“Landscape photography is the supreme test of the photographer - and often the supreme disappointment."

Ansel Adams .

Cu Chi tunnels

The town of Cu Chi is a district of greater Ho Chi Minh CIty and has a population of about 200, 000 (it had about 80, 000 residents during the Vietnam War). At first glance there is little evidence here to indicate the intense fighting, bombing and destruction that occurred in Cu Chi during the war. To see what went on, you have to dig deeper – underground.

The tunnel network of Cu Chi became legen­dary during the 1960s for its role in facilitating Viet Cong control of a large rural area only 30km to 40km from Saigon. At its height the tunnel system stretched from the South Vietnamese capital to the Cambodian border; in the district of Cu Chi alone there were more than250km of tunnels. The network, parts of which was several storeys deep, included innumerable trap doors, constructed living areas, storage facilities, weapons factories, field hospitals, command centres and kitchens.
The tunnels made possible communication and coordination between the VC-controlled enclaves, isolated from each other by South Vietnamese and American land and air operations. They also allowed the VC to mount surprise attacks wherever the tunnels went – even within the perimeters of the US military base at Dong Du – and to disappear suddenly into hiddentrapdoors without a trace. After ground operations against the tunnels claimed large numbers of US casualties and proved ineffective, the Americans resorted to massive firepower, eventually turning Cu Chi’s 420 sq km. Cu Chi area is the most bombed, shelled, gassed, defoliated and generally devastated area in the history of warfare.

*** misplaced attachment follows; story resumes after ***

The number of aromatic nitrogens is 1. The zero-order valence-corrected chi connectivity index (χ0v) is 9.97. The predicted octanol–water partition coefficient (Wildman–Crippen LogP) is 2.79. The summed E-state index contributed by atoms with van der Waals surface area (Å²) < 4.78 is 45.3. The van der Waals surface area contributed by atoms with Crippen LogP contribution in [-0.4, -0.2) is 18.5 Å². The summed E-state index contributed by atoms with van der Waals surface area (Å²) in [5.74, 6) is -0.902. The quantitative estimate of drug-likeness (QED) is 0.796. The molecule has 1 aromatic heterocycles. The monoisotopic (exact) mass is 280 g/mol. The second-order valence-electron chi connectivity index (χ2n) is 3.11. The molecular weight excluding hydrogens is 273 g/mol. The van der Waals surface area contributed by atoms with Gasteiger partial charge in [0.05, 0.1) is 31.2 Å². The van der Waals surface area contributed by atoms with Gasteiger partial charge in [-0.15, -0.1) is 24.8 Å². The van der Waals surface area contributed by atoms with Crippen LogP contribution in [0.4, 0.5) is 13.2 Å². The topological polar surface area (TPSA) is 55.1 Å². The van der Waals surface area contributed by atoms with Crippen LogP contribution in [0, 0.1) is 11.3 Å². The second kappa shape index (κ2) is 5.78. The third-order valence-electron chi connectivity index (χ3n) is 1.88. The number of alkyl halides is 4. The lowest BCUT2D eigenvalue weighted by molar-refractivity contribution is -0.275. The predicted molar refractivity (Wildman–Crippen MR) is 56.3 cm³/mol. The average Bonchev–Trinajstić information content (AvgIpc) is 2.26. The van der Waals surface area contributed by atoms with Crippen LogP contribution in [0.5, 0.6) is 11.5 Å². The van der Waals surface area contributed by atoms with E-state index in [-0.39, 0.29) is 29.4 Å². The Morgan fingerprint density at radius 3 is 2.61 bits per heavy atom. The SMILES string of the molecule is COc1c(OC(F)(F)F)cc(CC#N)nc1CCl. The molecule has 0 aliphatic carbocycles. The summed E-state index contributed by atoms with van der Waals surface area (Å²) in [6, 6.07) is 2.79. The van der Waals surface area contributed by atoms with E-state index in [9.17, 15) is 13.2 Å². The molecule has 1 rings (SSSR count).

Cu Chi has become a place of pilgrimage for Vietnamese school children and communist-party cadres. Two sections from this remarkable tunnel network (which are enlarged and upgraded versions of the real thing) are open to the public. 

Admission: 80,000 VND (4 USD)
Open hours: 9:00-17:00
Official websitecuchitunnel.org.vn